It’s worth noting that the black vote has become the gatekeeper to the Democratic presidential nomination in the past several cycles. Barack Obama pulled off the primary upset of Hillary Clinton in 2008 by turning out the black vote, especially in the southern states of South Carolina, Georgia, Alabama, Mississippi, and Louisiana, where Black voters account for about half the Democratic electorate. Fast forward to 2016, and Clinton secured the same lift to the nomination over Bernie Sanders by winning the Black vote handily. According to 2016 Democratic exit polls, while Sanders and Clinton were virtually tied among white voters (Sanders’ 49.1 percent just edged out Clinton’s 48.9 percent), Clinton tipped the scales by winning the Black vote by more than 50 percentage points: 75.9 percent to Sanders’ 23.1 percent.

Harris is a graduate of Howard University and a member of Alpha Kappa Alpha, Sorority Inc. But those Black bonafides will not protect her from questions around her career as prosecutor, especially among Black voters. She enters an already embattled field of potential Democratic candidates poised to take on Trump, including Joe Biden, Bernie Sanders, Cory Booker, and Eric Holder. A recent POLITICO/Morning Consult poll actually shows Biden leading among Black voters with 26 percent, followed by Sanders with 14 percent, Harris with 7 percent, Booker with 2 percent and Holder with 1 percent. It’s worth noting that Obama trailed Clinton in early 2007 general polling among Black voters: an October 2007 CNN poll had Clinton beating Obama with Black voters: Clinton 57 percent to Obama’s 33 percent.

And that same scrutiny and accountability we rightfully demand from Harris should be universally demanded of the rest of the Democratic field. Biden and Sanders will need to account for their own tough-on-crime histories (including their votes in support of the 1992 Crime Bill). Holder, who worked as a federal prosecutor for years before being the nation’s top cop, will also have plenty to explain from his days in federal service. Booker will need to answer (among other things) the growing questions around his cozy relationship with Big Pharma and its complex industry that puts much-needed drugs out of reach for most hard-working Americans. Bottom line, if Harris isn’t for you, just make sure you’re mindful of your better alternative.

Historically, presidential elections are won by providing the electorate with one of two things: fear or hope. As the savvy attorney that she is, Harris took her announcement speech to make the case for her vision for America. It’s full of hope, possibility and her ability to “see what can be, unburdened by what has been.” It might be the perfect antidote to the current administration’s daily dose of fear mongering. Mixed in with her promises of boilerplate progressive agenda items like Medicare for all, debt-free college and middle-class tax cuts, Harris speaks most passionately about “Our America.” Her largest applause lines were when she boldly and unapologetically proclaimed that “Our America” lifts its women and children and in doing so, lifts the whole of society. With equal emotion, Harris denounced the Charlottesville riots, the Pittsburgh synagogue attack, and Trump’s border separation policy as “not Our America.” She proudly explained that throughout her entire career she’s only had one client, which neatly tied into her campaign tagline: for the people.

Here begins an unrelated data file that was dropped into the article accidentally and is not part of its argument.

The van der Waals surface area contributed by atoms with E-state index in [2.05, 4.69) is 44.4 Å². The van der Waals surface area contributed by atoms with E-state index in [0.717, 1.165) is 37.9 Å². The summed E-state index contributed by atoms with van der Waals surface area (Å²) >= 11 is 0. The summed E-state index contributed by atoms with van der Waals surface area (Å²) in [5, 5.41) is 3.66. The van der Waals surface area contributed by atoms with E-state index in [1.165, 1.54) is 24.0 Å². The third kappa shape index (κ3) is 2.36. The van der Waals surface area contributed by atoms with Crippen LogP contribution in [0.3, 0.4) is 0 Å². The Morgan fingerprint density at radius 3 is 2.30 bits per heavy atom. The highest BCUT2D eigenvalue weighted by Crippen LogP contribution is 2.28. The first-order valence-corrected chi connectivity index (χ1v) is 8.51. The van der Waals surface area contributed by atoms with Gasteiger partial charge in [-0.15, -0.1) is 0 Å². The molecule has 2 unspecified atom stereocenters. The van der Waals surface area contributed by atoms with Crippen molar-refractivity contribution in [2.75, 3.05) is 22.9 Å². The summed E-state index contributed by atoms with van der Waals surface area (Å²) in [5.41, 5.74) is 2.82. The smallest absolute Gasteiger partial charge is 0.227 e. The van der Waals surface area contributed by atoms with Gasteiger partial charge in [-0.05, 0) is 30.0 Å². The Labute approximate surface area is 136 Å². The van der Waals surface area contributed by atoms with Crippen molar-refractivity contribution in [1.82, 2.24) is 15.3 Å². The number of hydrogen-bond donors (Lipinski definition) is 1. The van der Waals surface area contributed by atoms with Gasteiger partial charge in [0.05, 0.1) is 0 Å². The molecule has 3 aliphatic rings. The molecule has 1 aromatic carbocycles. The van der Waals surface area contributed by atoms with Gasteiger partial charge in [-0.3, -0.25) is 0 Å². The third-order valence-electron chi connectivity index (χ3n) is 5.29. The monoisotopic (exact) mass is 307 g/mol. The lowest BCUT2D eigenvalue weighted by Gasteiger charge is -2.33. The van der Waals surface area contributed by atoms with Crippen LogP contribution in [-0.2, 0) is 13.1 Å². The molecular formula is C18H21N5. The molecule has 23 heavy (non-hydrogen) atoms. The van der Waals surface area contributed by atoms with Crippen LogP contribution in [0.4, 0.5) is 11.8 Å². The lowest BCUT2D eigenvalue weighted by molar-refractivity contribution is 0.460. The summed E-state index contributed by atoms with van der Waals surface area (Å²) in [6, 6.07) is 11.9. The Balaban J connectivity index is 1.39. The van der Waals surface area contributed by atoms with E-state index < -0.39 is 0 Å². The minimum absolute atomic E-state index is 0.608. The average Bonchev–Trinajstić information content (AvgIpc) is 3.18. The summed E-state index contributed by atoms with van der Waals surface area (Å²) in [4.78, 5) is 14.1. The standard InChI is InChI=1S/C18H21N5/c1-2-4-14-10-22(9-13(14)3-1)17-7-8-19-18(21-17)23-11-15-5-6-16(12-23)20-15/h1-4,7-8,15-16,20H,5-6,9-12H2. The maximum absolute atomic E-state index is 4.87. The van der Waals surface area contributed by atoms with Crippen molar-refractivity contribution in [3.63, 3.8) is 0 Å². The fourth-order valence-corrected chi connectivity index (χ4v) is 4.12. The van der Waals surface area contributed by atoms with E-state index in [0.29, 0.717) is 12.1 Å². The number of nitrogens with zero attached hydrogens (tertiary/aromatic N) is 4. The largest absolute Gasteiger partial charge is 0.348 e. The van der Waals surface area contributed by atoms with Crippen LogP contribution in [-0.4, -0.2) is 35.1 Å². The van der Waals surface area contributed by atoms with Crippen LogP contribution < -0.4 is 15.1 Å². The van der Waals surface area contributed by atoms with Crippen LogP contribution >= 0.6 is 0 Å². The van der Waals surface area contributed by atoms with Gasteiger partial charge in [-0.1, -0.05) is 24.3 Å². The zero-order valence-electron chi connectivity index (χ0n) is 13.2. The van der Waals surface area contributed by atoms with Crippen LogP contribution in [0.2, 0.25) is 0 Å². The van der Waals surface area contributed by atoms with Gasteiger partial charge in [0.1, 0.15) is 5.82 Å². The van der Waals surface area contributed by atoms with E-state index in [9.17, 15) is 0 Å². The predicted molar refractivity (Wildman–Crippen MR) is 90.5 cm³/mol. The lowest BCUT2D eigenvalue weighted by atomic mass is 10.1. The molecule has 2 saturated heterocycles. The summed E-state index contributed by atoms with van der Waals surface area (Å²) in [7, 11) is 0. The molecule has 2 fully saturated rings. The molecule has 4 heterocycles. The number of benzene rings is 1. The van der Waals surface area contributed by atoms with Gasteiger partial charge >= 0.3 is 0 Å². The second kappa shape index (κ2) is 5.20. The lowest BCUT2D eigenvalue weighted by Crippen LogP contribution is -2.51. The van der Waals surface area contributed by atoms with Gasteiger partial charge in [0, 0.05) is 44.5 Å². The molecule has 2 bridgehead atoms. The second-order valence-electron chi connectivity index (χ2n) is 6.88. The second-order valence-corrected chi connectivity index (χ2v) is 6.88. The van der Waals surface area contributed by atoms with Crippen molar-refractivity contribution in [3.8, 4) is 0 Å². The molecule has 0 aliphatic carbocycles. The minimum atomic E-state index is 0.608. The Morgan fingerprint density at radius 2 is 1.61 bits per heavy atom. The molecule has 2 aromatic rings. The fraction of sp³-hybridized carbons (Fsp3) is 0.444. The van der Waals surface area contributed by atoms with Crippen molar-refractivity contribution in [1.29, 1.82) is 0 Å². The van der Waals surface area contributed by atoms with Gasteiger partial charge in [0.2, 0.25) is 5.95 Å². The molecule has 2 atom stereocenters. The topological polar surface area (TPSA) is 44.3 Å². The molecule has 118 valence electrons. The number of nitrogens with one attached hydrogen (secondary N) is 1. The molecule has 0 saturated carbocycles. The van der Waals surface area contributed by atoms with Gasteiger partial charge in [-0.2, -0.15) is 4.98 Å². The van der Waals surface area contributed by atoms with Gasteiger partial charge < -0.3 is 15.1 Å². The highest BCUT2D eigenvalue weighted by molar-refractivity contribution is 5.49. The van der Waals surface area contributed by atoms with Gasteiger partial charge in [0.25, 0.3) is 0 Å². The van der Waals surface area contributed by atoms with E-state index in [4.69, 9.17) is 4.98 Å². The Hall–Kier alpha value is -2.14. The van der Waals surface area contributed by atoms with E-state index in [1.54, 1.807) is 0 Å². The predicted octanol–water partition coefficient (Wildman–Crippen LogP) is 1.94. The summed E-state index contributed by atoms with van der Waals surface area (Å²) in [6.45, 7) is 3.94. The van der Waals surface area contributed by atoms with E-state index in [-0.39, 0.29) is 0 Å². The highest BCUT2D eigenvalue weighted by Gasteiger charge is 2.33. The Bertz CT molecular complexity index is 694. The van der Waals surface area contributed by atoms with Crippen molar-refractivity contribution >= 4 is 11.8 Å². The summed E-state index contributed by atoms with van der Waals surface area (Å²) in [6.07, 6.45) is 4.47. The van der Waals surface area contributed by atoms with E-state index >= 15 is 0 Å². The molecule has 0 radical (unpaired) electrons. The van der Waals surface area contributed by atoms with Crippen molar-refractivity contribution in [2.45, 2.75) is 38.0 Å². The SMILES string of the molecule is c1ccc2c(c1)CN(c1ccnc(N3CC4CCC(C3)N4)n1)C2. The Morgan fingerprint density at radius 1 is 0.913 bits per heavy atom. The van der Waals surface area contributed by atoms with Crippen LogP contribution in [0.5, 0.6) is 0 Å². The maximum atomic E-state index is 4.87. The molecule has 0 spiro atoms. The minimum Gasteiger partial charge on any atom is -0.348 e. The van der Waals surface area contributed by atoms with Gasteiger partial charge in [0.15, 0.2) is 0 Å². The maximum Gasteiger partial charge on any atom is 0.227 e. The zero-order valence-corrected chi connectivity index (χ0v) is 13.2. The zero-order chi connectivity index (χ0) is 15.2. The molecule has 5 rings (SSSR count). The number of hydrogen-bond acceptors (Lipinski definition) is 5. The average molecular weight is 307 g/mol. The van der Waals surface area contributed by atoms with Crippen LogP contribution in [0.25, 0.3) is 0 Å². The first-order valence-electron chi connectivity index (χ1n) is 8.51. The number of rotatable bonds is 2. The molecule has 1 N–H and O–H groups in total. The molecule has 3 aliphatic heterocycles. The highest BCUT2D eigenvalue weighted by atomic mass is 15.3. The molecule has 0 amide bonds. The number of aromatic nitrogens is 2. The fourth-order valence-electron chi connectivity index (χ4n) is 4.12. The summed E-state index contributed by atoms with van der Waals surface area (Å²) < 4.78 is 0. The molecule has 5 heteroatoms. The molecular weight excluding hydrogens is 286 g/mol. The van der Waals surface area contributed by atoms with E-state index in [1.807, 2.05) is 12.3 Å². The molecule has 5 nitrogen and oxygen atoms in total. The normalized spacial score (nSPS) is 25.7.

Whoever ultimately secures the Democratic nomination will end up going toe-to-toe with the current occupant of the White House, Donald Trump. Harris’ skills as a razor-sharp questioner, as demonstrated by her handling of Brett Kavanaugh and Jeff Sessions in their respective U.S. Senate confirmation hearings show that she is unbothered by arrogant, entitled, and bombastic white men; that would come in handy during any debate with Trump. Harris is not new to being the first or the only, and clearly knows how to move differently in spaces never designed for her. But whether she can hold her ground long enough to become a real contender for the highest elected office of the world in 2020 will come down to how she owns both the positives and negatives of her career during the primary, particularly in the face of the black electorate.